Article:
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Crokes aiming to kill three birds with one stone



by Adam Moynihan

After a disappointing run in this year’s Club Championship, Dr Crokes’ senior status appeared to be in real jeopardy. Finishing last in their group teed up a tantalising relegation playoff against the bottom team from the other group, the Killarney Legion.

Excitement amongst GAA fans was high. Demotion would be a unthinkable for either club, particularly so for the Crokes who are the most successful senior outfit in the county. It promised to be one of the most important club matches ever played in Killarney.

There was one major caveat, however: if either Legion or Crokes reached the final of the County Championship, they would be exempt from relegation.

Legion failed to achieve that particular feat but Crokes now find themselves on the cusp. Victory over Kerins O’Rahillys in Sunday’s Kerry SFC semi-final will not only secure their spot in the county final, it will also guarantee their senior status for 2022 and relegate their fiercest rivals for good measure. Forget about killing two birds with one stone, Crokes are hoping to take out three of them.

Of course, considering everything at stake, missing with that one stone would be a major disappointment. It would also hand Legion a lifeline and while neither side wants to be participating in this do-or-die match, the Derreen club need it. Dropping down to intermediate without getting the opportunity to play for their senior status would be a sad way to go.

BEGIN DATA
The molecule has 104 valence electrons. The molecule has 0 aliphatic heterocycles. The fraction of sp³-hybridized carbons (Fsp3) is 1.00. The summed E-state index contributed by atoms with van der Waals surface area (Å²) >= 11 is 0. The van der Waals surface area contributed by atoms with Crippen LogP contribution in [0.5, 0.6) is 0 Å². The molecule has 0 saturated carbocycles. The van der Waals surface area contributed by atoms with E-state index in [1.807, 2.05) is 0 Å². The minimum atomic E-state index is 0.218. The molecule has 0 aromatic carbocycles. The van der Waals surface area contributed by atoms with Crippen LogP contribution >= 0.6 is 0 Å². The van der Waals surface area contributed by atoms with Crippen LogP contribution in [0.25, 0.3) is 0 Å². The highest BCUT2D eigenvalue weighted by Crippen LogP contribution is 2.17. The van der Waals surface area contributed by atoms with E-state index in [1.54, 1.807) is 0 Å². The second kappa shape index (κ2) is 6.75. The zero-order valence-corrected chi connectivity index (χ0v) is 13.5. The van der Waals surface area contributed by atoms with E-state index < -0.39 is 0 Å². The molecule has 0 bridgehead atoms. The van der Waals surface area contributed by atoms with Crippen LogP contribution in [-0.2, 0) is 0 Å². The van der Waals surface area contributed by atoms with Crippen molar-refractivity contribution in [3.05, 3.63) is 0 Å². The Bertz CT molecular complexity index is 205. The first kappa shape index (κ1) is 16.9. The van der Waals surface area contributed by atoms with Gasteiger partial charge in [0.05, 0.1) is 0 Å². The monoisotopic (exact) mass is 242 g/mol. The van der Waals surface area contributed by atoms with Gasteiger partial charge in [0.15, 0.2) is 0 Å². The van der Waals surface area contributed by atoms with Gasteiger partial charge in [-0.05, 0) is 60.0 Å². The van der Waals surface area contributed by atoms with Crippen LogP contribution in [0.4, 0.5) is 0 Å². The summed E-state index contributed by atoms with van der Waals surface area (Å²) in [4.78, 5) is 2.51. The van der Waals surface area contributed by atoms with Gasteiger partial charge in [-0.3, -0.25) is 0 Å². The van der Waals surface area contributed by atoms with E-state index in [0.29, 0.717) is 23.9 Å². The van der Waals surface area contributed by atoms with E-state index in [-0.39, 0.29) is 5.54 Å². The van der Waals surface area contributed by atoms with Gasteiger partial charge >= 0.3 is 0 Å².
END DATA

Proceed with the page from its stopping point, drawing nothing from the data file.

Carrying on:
If Crokes were to lose this week, the playoff is likely to be staged either the following weekend or the weekend after that, presumably at the Fitzgerald Stadium.


But for now the focus is on Sunday’s semi-final, and it promises to be a cracker.

There has been some talk locally of this Crokes team being in transition but a quick glance at their teamsheet suggests otherwise. Eleven players who started in the club’s last county final victory in 2018 also started a fortnight ago against Templenoe: Shane Murphy, John Payne, Fionn Fitzgerald, Gavin White, Johnny Buckley, Gavin O’Shea, Micheál Burns, Brian Looney, Kieran O’Leary, David Shaw and Tony Brosnan. Two more, Daithí Casey and Mike Moloney, came off the bench. Young players have been blooded this season, most notably the impressive Mark Cooper and Evan Looney, but it hardly represents a radical overhaul.

They are coming in slightly under the radar because of their poor championship record (by their own high standards) in 2019 and 2020, and that naturally suits them just fine.

As for Rahillys, their path to the last four has been tougher than most. Many expected them to struggle against St Kieran’s in Round 1, and many more tipped Dingle to be too strong for them in the quarters, but the club from Strand Road are still standing.